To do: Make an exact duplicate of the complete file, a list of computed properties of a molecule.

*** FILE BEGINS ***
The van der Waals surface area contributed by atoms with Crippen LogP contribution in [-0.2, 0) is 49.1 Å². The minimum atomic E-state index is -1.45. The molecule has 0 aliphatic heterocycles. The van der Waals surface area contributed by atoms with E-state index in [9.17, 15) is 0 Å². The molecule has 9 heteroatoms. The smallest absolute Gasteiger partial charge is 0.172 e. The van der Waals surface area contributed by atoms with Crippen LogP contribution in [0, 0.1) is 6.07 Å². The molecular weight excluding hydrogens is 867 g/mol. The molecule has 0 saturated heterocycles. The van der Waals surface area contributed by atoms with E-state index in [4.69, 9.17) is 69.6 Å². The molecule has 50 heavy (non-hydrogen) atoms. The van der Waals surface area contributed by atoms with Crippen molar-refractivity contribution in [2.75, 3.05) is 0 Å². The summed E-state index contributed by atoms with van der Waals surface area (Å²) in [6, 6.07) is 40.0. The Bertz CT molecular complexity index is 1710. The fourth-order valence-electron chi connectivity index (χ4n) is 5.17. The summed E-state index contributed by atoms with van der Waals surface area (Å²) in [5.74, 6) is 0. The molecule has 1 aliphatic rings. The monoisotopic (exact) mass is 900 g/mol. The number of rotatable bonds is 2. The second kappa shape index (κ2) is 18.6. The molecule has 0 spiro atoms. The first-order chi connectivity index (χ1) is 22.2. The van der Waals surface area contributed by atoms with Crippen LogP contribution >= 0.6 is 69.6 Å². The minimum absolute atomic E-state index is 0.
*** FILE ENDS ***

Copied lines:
The van der Waals surface area contributed by atoms with Crippen LogP contribution in [-0.2, 0) is 49.1 Å². The minimum atomic E-state index is -1.45. The molecule has 0 aliphatic heterocycles. The van der Waals surface area contributed by atoms with E-state index in [9.17, 15) is 0 Å². The molecule has 9 heteroatoms. The smallest absolute Gasteiger partial charge is 0.172 e. The van der Waals surface area contributed by atoms with Crippen LogP contribution in [0, 0.1) is 6.07 Å². The molecular weight excluding hydrogens is 867 g/mol. The molecule has 0 saturated heterocycles. The van der Waals surface area contributed by atoms with E-state index in [4.69, 9.17) is 69.6 Å². The molecule has 50 heavy (non-hydrogen) atoms. The van der Waals surface area contributed by atoms with Crippen molar-refractivity contribution in [2.75, 3.05) is 0 Å². The summed E-state index contributed by atoms with van der Waals surface area (Å²) in [6, 6.07) is 40.0. The Bertz CT molecular complexity index is 1710. The fourth-order valence-electron chi connectivity index (χ4n) is 5.17. The summed E-state index contributed by atoms with van der Waals surface area (Å²) in [5.74, 6) is 0. The molecule has 1 aliphatic rings. The monoisotopic (exact) mass is 900 g/mol. The number of rotatable bonds is 2. The second kappa shape index (κ2) is 18.6. The molecule has 0 spiro atoms. The first-order chi connectivity index (χ1) is 22.2. The van der Waals surface area contributed by atoms with Crippen LogP contribution >= 0.6 is 69.6 Å². The minimum absolute atomic E-state index is 0.